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Doman: After the first book was published, I started to get a small but steady trickle of letters and emails from teen girls who'd read my book and who wanted another story about the same characters. I had promised them another book, and I struggled to keep that promise. Black as Night is Blanche's book, based on a more-familiar fairy tale. I drew on my experience with the friars in the South Bronx to write it. Blanche, who's been continuing to live her hidden life of modesty and virtue, finds herself subjected to mysterious and vicious attacks that seem to come out of nowhere.
She's helped by seven friars who work with the inner-city poor. Personal vocation is a big theme in this book: Blanche is going through the crisis that I suspect many young adults experience when they're about to choose their life's path.
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At one point, she says, "I just wish I knew why I felt so under attack. It's as though my life has turned into a chess game I just keep trying to go straight ahead and mind my own business Blanche has always been a good Catholic, but she's found out that the older she gets, the more strongly she's attacked.
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Her childhood faith is being tested in order to grow into an adult faith. The subtext of the a book is about choosing your life's path as well as dealing with issues from your past. And of course it's a book about romance, because choosing your life partner is a critical decision young adults usually make during that time. There will be a third book about Rose, the more spirited sister whom everyone wants to hear more about.
Unpack that remark a bit, if you would. Doman: I received that insight from G. Chesterton, who said in Orthodoxy , "Oddities do not strike odd people. This is why ordinary people have a much more exciting time, while odd people are always complaining about the dullness of life. This is also why the new novels die so quickly and why the old fairy tales endure forever.
The old fairy tale makes the hero a normal human boy: it is his adventures that startle him: they startle him because he is normal. But in the modern psychological novel the hero is abnormal So many books I was reading then featured a teenage protagonist who saw himself-herself as weird, different, an outsider, not filling parental or societal expectations, needing to break out and be different and not a clone It's the same with most adult books too. Who feels strange, not akin to his fellow bear-eaters.
He finds their ways strangely uncomfortable. He doesn't like to eat raw bears. There's always that telltale annoying self-centrism and the smug downgrading of any culture before birth control.
As a counterpoint, the novel Kristin Lavransdatter plunges you right into the culture of the Catholic Middle Ages. It's so refreshing -- she's an ordinary person in an extraordinary, dangerous, and wonderful world, which is of course even more extraordinary to us moderns. And their "universe" is the world of New York City, with all its ugliness and danger and loneliness. They're on an adventure, but they know they're just ordinary girls. Of course they're not really ordinary, because of their outlook.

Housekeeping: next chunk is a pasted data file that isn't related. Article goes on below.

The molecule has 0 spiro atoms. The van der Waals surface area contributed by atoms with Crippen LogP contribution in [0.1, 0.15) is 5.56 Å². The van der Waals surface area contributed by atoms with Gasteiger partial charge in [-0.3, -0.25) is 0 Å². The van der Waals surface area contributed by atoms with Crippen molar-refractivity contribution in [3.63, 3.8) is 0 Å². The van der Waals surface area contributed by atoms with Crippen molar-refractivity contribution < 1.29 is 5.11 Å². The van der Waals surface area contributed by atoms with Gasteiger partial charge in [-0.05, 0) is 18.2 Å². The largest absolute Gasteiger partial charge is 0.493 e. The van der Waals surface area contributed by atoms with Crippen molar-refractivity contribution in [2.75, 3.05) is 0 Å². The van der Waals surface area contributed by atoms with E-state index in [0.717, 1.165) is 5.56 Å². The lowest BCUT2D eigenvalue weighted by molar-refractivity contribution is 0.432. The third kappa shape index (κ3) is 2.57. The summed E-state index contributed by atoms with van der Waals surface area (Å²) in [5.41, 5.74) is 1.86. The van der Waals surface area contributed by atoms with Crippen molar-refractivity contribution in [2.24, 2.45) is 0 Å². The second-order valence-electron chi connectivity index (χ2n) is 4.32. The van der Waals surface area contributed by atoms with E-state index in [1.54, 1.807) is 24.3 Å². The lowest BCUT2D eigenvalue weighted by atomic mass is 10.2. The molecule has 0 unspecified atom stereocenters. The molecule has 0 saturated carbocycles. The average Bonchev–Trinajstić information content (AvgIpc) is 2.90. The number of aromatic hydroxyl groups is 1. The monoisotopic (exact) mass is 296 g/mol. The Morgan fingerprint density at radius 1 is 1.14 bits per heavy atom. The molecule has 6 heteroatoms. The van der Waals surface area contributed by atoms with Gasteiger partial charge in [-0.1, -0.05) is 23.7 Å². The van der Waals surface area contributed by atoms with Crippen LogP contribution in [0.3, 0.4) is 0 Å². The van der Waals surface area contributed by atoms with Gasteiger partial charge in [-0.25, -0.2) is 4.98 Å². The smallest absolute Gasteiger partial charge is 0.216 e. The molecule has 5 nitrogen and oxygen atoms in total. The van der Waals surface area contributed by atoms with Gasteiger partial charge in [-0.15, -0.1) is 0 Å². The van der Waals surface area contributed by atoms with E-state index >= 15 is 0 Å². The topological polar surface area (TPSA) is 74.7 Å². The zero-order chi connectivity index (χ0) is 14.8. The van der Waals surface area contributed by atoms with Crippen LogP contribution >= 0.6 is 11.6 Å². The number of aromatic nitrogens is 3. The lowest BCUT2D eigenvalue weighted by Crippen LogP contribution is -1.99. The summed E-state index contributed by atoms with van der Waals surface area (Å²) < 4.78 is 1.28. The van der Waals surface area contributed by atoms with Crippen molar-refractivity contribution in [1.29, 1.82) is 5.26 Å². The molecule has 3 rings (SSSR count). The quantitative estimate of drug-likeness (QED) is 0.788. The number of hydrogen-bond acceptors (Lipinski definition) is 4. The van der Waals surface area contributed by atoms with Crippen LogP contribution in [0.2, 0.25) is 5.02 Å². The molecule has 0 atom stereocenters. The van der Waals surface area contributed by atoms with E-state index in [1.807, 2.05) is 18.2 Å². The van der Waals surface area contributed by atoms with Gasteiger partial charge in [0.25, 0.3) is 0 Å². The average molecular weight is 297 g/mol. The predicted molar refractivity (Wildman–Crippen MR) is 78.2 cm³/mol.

That was how I set out to take G.
Fairy Tale Novels | Awards | LibraryThing
Chesterton's challenge and write a modern novel as if it were a fairy tale. By some crazy finger of God, I succeeded. In part two of her interview Doman talks about the state of young adult literature, including the Harry Potter books. It will appear on IgnatiusInsight. Circumstances have conspired to place Blanche Brier entirely on her own this summer in New York City while Arthur "Bear" Denniston is in Europe and her family is on vacation.
She is not sure she can trust her own sanity. Even the refuge she is forced to take among some lively Franciscan friars does not protect her from dangerous attacks. Blanche must rely on herself to sort out the ominous, seemingly disconnected events which will not let up until all appearance of hope seems gone.
It is , and American Tom McCord, a year-old aspiring doctoral candidate, is in England researching the historical evidence for the legendary King Arthur. There he meets perky and intuitive Lau…. Regina Doman Waking Rose Similar books. A novel for teens and adults based on a fairy tale by the Brothers Grimm "I love him more than poetry I love him more than song. Want to Read.
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Rate it:. George Peterson would rather wrestle at a big high school, but he has to go to a new school run by Catholic parents: John Paul 2 High. The Borrowed House by Hilda van Stockum. During World War II a young German girl, who has been indoctrinated into the Hitler Youth, travels to occupied Amsterdam to rejoin her parents then comes to realize the truth about the war. Shelve The Borrowed House. Enemy Brothers by Constance Savery.
British airman Dym Ingleford is convinced that the young German prisoner, Max Eckermann, is his brother Anthony who was kidnapped years before. Regina Doman was born in in Havertown, Pennsylvania. She lived in New York City and worked as assistant editor. The sequel, Black as Night, was published in Her first picture book, Angel in the Waters, has sold over 90, copies.